Three Expressway options were considered
Corridor B was judged to offer greater benefits to the region, such as providing better links to jobs, education, leisure and health services.
The Expressway is expected to shave up to 40 minutes off the journey between the A34 south of Oxford and the M1.
The Minister said:
“England’s economic heartland, as it has been called, already plays a crucial role in powering the UK’s growth, science and innovation, but there is no single route to connect Oxford and Cambridge.
“This expressway will enhance both transport connectivity and growth across the region for the benefit of the UK as a whole.”
Option A was to the south of Buckingham, and C was to the north of Aylesbury.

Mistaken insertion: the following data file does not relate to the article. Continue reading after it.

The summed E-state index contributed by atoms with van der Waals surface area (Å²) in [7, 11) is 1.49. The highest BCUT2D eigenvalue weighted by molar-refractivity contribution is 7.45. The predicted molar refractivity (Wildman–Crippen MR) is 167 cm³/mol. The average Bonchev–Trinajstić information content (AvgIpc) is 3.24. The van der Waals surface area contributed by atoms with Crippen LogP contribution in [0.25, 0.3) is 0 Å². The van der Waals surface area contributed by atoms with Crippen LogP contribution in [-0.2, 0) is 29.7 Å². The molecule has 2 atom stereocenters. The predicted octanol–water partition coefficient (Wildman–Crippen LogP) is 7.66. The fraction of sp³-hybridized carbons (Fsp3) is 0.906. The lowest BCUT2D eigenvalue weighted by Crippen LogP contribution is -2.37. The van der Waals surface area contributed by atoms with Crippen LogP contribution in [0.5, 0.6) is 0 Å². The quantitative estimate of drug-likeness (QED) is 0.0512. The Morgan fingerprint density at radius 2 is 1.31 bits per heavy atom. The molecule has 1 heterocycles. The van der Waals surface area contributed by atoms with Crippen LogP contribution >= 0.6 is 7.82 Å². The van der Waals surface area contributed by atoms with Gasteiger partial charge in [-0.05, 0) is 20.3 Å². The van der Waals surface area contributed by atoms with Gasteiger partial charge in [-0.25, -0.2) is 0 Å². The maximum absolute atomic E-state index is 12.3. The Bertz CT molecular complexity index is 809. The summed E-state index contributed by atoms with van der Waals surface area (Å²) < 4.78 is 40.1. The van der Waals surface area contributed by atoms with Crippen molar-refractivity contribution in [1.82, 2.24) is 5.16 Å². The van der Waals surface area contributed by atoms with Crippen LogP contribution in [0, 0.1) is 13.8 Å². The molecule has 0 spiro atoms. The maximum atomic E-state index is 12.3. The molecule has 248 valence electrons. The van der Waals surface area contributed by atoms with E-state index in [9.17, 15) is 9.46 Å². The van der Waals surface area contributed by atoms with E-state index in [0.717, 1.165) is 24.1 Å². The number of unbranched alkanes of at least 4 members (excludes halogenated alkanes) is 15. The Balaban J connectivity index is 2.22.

By following a route close to the east/west rail link will also the offer more options for the commercial development of up to 1 million new homes, in line with proposals by the National Infrastructure Commission.
The Exchequer Secretary to the Treasury, Robert Jenrick, said:
“The Expressway will provide a link between 2 of the country’s intellectual powerhouses and open up vital jobs, skills and housing opportunities to transform the region’s economy.”
The Berks, Bucks and Oxon Wildlife Trust (BBOWT) said that Option B was the worst of the three options that were under consideration.
BBOWT Chief Executive, Estelle Bailey, said on its website:
“We told Highways England that the potential impact on biodiversity of Corridor B is so serious that the route should have been discounted entirely.
“The only way to avoid exceptionally serious impacts on biodiversity would be to develop a road route that is so convoluted that it would fail to qualify as an expressway.”
A full public consultation will be held next year, in which residents and businesses in and around the corridor will have their say on more detailed designs for the route.
The Expresswayis expected to open in 2030.